The Woodmans (2010) dir. C. Scott Willis
By Matt McUsic
‘The Woodmans ‘is an astute and thrilling ride comparing what it takes to be an artist, and what it takes to be a great artist. Small wonder that it won the Best New York Documentary Award at this year’s Tribeca Film Festival because it explores trite subjects of art and depression in refreshingly honest ways.
In the first few minutes of the film we meet George and Betty Woodman and begin to learn about their struggle to be artists and their raising of their two children Charles and Francesca. As soon as she’s introduced the story splits and becomes a story about Francesca and her life and art juxtaposed with George and Betty’s life and art. With only the aid of journals, a few choice interviews and cherry picked journal entries we learn about the dramatic Francesca and know her fate long before it is revealed to us in the film. Still it’s fascinating to watch and we want to see more and more of her amazing photographs.
While he’s quick to point out that it’s not a commissioned film, director C. Scott Willis was the first to gain unfettered access to the family. For that, George and Betty deserve praise. Their openness to discussing their emotions on camera, and our empathy with them, give the audience a reason to care. And our attitudes about them change as the movie goes on. We learn to appreciate them as fallible people who have terribly mixed feelings about their daughter’s remarkable success as well as the pain she has caused them. The most interesting, Francesca, we get to know through her work (primarily nude self-portraits). Love her or hate her, she’s never compromised. Seeing her work and then seeing the work of her parents (who have achieve their own artistic recognition but never at the level of Francesca) forces the audience to compare the artwork. And it’s not a fun comparison if you’re George and Betty. There’s a “Greek tragedy” in these emotions - watching George and Betty live in a world in which they can never measure up to their own offspring, but continue trying (or is it exploiting) somehow. All this makes for fantastic viewing, but that’s all we’re doing as the audience, viewing, not interacting, and the camera never lets us forget that fact.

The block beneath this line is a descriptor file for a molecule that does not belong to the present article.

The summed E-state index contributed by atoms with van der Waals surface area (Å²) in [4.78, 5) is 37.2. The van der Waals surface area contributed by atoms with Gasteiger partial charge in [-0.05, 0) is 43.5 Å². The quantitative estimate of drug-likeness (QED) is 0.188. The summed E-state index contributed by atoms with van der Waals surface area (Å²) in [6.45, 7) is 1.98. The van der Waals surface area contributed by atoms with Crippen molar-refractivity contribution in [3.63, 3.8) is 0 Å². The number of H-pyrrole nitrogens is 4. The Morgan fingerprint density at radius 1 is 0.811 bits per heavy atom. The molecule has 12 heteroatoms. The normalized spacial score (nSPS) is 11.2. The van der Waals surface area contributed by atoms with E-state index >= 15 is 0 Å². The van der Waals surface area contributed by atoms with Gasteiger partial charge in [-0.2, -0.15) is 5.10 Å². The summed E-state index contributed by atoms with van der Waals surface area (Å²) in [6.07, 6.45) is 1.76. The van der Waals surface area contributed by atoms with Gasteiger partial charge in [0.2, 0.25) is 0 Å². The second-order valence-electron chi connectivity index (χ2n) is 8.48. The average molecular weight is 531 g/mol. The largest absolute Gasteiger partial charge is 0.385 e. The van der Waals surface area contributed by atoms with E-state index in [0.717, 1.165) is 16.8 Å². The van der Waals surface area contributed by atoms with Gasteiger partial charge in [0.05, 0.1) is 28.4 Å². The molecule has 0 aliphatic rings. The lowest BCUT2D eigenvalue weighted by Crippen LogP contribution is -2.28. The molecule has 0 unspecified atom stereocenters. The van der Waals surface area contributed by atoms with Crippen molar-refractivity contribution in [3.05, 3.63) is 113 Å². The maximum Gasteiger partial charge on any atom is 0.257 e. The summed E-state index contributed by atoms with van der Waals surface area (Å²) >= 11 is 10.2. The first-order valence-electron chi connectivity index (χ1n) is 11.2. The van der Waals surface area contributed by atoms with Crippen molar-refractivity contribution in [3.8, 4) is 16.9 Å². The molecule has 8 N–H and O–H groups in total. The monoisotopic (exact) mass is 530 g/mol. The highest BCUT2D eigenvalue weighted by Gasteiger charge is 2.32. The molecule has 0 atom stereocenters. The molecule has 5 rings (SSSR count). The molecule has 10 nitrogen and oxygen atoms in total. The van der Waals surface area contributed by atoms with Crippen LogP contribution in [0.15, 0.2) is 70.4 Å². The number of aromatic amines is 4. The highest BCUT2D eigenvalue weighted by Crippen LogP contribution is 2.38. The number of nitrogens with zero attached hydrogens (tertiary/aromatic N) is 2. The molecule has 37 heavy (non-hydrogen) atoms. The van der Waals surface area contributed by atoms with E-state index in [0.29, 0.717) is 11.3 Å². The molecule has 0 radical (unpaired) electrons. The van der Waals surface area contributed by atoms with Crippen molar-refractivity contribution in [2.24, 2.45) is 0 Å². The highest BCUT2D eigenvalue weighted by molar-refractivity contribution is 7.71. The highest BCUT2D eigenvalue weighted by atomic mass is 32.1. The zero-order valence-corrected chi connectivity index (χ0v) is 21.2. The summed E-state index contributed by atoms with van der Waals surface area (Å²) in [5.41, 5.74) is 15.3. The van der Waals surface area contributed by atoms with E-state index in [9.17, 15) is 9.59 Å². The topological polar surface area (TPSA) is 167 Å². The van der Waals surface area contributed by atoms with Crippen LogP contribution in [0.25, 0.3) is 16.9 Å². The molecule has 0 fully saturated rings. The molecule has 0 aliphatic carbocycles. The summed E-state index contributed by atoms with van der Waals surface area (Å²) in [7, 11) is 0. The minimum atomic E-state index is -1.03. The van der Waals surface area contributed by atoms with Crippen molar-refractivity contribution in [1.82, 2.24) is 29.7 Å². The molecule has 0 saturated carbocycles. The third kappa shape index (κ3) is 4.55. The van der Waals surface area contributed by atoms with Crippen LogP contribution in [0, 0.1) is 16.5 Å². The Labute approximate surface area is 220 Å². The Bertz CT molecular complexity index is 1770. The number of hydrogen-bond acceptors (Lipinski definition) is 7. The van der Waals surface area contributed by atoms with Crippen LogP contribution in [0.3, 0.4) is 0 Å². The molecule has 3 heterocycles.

If anything, the film doesn’t go far enough toward the verité style. Unlike most others, I don’t hold a film like ‘The Cove’ on a pedestal at all, and I truly had a more emotional connection with this movie. Like the difference between Francesca’s art and her parent’s art, Willis self-censors himself delivering a film that stops short of fully embracing the bizarre, and thus stopping short of its potential. ‘The Woodmans’ is a nice piece of photojournalism, but not the high-art as we’ve seen in documentaries like Jonathan Caouette’s ‘Tarnation’.
Stylistic choices can be debated all day, and while I don’t agree with Willis’ choice to leave the camera in the shadows, the film is still a powerful movie that will stay with you as a viewer. It provokes questions more than answers, as a good documentary should do. If you are a museum person or a deep thinker, and if ‘The Woodmans’ gets the release it should (who knows) be sure not to miss this gem of a documentary on the insanity of the artist.